A magnificent biography of one of the most protean creative forces in American entertainment history, a life of dazzling highs and vertiginous plunges--some of the worst largely unknown until now--by the acclaimed author of Pictures at a Revolution and Five Came Back

Mike Nichols burst onto the scene as a wunderkind: while still in his twenties, he was half of a hit improv duo with Elaine May that was the talk of the country. Next he directed four consecutive hit plays, won back-to-back Tonys, ushered in a new era of Hollywood moviemaking with Who's Afraid of Virginia Woolf?, and followed it with The Graduate, which won him an Oscar and became the third-highest-grossing movie ever. At thirty-five, he lived in a three-story Central Park West penthouse, drove a Rolls-Royce, collected Arabian horses, and counted Jacqueline Kennedy, Elizabeth Taylor, Leonard Bernstein, and Richard Avedon as friends.

Where he arrived is even more astonishing given where he had begun: born Igor Peschkowsky to a Jewish couple in Berlin in 1931, he and his younger brother were sent to America on a ship in 1939. The young immigrant boy caught very few breaks. He was bullied and ostracized--an allergic reaction had rendered him permanently hairless--and his father died when he was just twelve, leaving his mother alone and overwhelmed.

The gulf between these two sets of facts explains a great deal about Nichols's transformation from lonely outsider to the center of more than one cultural universe--the acute powers of observation that first made him famous; the nourishment he drew from his creative partnerships, most enduringly with May; his unquenchable drive; his hunger for security and status; and the depressions and self-medications that brought him to terrible lows. It would take decades for him to come to grips with his demons. In an incomparable portrait that follows Nichols from Berlin to New York to Chicago to Hollywood, Mark Harris explores, with brilliantly vivid detail and insight, the life, work, struggle, and passion of an artist and man in constant motion. Among the 250 people Harris interviewed: Elaine May, Meryl Streep, Stephen Sondheim, Robert Redford, Glenn Close, Tom Hanks, Candice Bergen, Emma Thompson, Annette Bening, Natalie Portman, Julia Roberts, Lorne Michaels, and Gloria Steinem.

Mark Harris gives an intimate and evenhanded accounting of success and failure alike; the portrait is not always flattering, but its ultimate impact is to present the full story of one of the most richly interesting, complicated, and consequential figures the worlds of theater and motion pictures have ever seen. It is a triumph of the biographer's art.
“The book is as smart and well-paced as if Mike had directed it. It’s Virginia Woolf brutal and Birdcage funny. I devoured the details of Mike’s fascinating life, but I also marveled at Mark Harris’s ability to lead us through it. The shaky wooden rollercoaster of collaboration, the serpent-tongued antihero’s path to love, an artist’s guide to not being trash, ten pounds of movie stars in a five pound bag—this book has it all!” —Tina Fey

“Mike was many things to many people, a multi-talented man of many parts, who lived several lifetimes during his long, complicated roller-coaster of a life. But above all else, Mike was a great director, and Mark Harris has produced a clear-eyed, honest, enormously entertaining, deeply moving and thought-provoking account of what a director’s life is like and of what being a director means. His particular gifts, demonstrated in each book he writes, of combining objectivity with empathy and seriousness with delight are precisely what make him Mike Nichols’s ideal biographer. I can’t think of any praise higher than to say that this book is worthy of its subject.” —Steven Spielberg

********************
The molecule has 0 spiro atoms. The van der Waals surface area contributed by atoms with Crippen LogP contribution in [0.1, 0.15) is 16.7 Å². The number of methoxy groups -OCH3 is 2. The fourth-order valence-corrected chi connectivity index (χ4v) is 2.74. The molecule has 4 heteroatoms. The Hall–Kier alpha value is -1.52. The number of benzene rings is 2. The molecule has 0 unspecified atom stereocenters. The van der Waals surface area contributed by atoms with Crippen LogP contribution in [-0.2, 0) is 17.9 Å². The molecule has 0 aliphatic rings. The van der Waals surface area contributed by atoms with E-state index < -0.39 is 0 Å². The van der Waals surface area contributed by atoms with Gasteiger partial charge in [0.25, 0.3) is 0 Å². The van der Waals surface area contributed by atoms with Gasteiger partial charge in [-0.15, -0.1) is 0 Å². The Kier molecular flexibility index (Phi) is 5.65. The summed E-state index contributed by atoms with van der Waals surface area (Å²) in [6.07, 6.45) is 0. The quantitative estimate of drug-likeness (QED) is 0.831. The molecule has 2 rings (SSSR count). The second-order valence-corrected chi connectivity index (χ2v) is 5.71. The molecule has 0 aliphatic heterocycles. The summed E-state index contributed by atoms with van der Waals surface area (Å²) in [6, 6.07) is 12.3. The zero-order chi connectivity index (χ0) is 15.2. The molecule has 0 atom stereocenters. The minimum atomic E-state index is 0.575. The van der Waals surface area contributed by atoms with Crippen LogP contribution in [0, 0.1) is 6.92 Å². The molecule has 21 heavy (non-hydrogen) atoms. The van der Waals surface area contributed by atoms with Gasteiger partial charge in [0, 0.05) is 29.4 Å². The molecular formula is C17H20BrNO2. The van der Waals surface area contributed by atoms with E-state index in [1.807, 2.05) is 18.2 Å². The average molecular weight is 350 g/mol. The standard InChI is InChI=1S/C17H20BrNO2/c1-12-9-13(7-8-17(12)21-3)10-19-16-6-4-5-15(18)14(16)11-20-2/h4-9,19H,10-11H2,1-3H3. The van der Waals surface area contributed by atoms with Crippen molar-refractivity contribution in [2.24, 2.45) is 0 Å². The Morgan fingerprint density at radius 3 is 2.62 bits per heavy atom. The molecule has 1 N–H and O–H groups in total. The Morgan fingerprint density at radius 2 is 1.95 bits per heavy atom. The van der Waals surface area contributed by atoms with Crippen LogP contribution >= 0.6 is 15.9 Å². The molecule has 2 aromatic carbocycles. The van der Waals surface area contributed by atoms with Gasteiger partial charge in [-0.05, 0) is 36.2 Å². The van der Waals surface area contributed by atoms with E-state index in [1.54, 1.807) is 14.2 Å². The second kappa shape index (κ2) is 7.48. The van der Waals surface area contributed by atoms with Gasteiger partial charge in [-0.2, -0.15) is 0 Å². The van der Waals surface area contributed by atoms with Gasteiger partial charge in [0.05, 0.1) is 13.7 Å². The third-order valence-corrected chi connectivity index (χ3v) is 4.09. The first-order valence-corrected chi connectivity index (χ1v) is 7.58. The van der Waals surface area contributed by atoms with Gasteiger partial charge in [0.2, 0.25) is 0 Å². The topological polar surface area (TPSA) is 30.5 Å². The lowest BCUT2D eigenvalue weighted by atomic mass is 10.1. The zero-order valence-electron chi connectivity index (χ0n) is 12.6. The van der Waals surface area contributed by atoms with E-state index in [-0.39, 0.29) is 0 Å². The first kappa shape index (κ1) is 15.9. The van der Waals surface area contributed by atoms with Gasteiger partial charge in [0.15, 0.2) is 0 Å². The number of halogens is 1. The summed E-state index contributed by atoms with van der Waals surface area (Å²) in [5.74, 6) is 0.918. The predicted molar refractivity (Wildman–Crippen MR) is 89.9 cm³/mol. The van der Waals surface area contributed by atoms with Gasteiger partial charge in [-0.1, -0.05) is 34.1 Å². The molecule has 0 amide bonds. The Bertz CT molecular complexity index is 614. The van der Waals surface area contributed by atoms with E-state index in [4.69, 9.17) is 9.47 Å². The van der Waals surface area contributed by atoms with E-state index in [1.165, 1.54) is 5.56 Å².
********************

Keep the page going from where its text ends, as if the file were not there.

“There are so many lessons in Mike's nine-act tragedy and triumph of a life: the joy of collaboration, the thrill of finding collaborators and soulmates; the ups and downs of the creative process. Mark Harris introduces us to every version of Mike Nichols, and shows us how each one prepared the way for the next. It's an incredible achievement. Required reading.” —Lin-Manuel Miranda
 
“The rise and rise of Igor, the bald refugee kid from Berlin, is a Technicolor dream—a dazzling only-in-America story like something out of Horatio Alger. In this exciting biography, Mark Harris never loses sight of the sharper edges of Mike Nichols’s success or the price he paid for it. But his deep love of his subjects—Nichols and the American performing arts—makes this an essential work for understanding our culture in the last century through one of its most outstanding, and most unlikely, protagonists.” —Benjamin Moser, Pulitzer Prize-winning author of Sontag

“Mike Nichols, born Igor Michael Peschkowsky, was something between a man and a self-made myth. Mark Harris’s magnificent, mesmerizing biography honors both sides of the Nichols persona, conjuring his charismatic brilliance while probing the human complexity behind the impish grin. Virtuosic in style, deep in insight, at times convulsively funny, at times piercingly sad, this tour-de-force of reporting, storytelling, and analysis stands as a clear-eyed homage to an artist who willed his own golden age.” —Alex Ross, music critic of The New Yorker and author of Wagnerism
 
“Harris follows two outstanding works of film history (Pictures at a Revolution, 2008, and Five Came Back, 2014) with this robust biography of legendary director Mike Nichols. Harris' skill as a storyteller is on full view . . . with a novelist's feel for narrative . . . Like the best biographies, Harris brings his subject's life and work together in a perfectly unified whole.” —Booklist (starred review)